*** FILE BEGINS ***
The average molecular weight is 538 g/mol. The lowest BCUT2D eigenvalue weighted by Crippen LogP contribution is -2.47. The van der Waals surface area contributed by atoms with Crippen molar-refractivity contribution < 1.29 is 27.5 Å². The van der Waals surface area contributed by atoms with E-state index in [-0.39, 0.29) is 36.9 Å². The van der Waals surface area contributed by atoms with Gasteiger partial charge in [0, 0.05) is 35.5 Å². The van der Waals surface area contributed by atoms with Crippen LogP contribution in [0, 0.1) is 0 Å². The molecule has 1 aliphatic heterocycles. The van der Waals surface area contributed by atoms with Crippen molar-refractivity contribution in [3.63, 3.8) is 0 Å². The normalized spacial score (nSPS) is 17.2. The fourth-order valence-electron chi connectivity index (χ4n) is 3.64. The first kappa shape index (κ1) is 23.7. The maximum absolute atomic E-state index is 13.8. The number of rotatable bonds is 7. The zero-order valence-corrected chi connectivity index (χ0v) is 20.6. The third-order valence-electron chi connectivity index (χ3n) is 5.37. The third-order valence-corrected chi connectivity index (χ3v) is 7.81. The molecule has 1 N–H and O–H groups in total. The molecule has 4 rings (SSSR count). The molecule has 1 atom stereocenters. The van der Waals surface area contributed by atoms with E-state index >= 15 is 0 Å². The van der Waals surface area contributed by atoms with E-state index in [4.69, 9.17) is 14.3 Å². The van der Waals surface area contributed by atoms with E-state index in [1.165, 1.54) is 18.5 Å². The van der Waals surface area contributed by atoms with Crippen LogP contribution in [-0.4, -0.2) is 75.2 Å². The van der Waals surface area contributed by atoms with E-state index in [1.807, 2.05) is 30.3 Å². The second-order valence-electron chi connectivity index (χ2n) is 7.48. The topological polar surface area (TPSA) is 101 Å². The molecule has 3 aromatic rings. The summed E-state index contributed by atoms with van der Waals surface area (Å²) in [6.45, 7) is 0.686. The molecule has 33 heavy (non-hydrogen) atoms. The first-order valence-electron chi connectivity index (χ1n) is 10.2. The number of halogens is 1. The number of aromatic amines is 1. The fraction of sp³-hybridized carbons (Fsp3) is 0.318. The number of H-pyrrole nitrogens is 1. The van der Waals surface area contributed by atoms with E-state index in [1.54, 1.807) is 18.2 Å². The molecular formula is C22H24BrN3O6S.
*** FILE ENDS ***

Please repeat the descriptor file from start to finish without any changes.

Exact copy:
The average molecular weight is 538 g/mol. The lowest BCUT2D eigenvalue weighted by Crippen LogP contribution is -2.47. The van der Waals surface area contributed by atoms with Crippen molar-refractivity contribution < 1.29 is 27.5 Å². The van der Waals surface area contributed by atoms with E-state index in [-0.39, 0.29) is 36.9 Å². The van der Waals surface area contributed by atoms with Gasteiger partial charge in [0, 0.05) is 35.5 Å². The van der Waals surface area contributed by atoms with Crippen LogP contribution in [0, 0.1) is 0 Å². The molecule has 1 aliphatic heterocycles. The van der Waals surface area contributed by atoms with Crippen molar-refractivity contribution in [3.63, 3.8) is 0 Å². The normalized spacial score (nSPS) is 17.2. The fourth-order valence-electron chi connectivity index (χ4n) is 3.64. The first kappa shape index (κ1) is 23.7. The maximum absolute atomic E-state index is 13.8. The number of rotatable bonds is 7. The zero-order valence-corrected chi connectivity index (χ0v) is 20.6. The third-order valence-electron chi connectivity index (χ3n) is 5.37. The third-order valence-corrected chi connectivity index (χ3v) is 7.81. The molecule has 1 N–H and O–H groups in total. The molecule has 4 rings (SSSR count). The molecule has 1 atom stereocenters. The van der Waals surface area contributed by atoms with E-state index >= 15 is 0 Å². The van der Waals surface area contributed by atoms with E-state index in [4.69, 9.17) is 14.3 Å². The van der Waals surface area contributed by atoms with E-state index in [1.165, 1.54) is 18.5 Å². The van der Waals surface area contributed by atoms with Crippen LogP contribution in [-0.4, -0.2) is 75.2 Å². The van der Waals surface area contributed by atoms with E-state index in [1.807, 2.05) is 30.3 Å². The second-order valence-electron chi connectivity index (χ2n) is 7.48. The topological polar surface area (TPSA) is 101 Å². The molecule has 3 aromatic rings. The summed E-state index contributed by atoms with van der Waals surface area (Å²) in [6.45, 7) is 0.686. The molecule has 33 heavy (non-hydrogen) atoms. The first-order valence-electron chi connectivity index (χ1n) is 10.2. The number of halogens is 1. The number of aromatic amines is 1. The fraction of sp³-hybridized carbons (Fsp3) is 0.318. The number of H-pyrrole nitrogens is 1. The van der Waals surface area contributed by atoms with E-state index in [1.54, 1.807) is 18.2 Å². The molecular formula is C22H24BrN3O6S.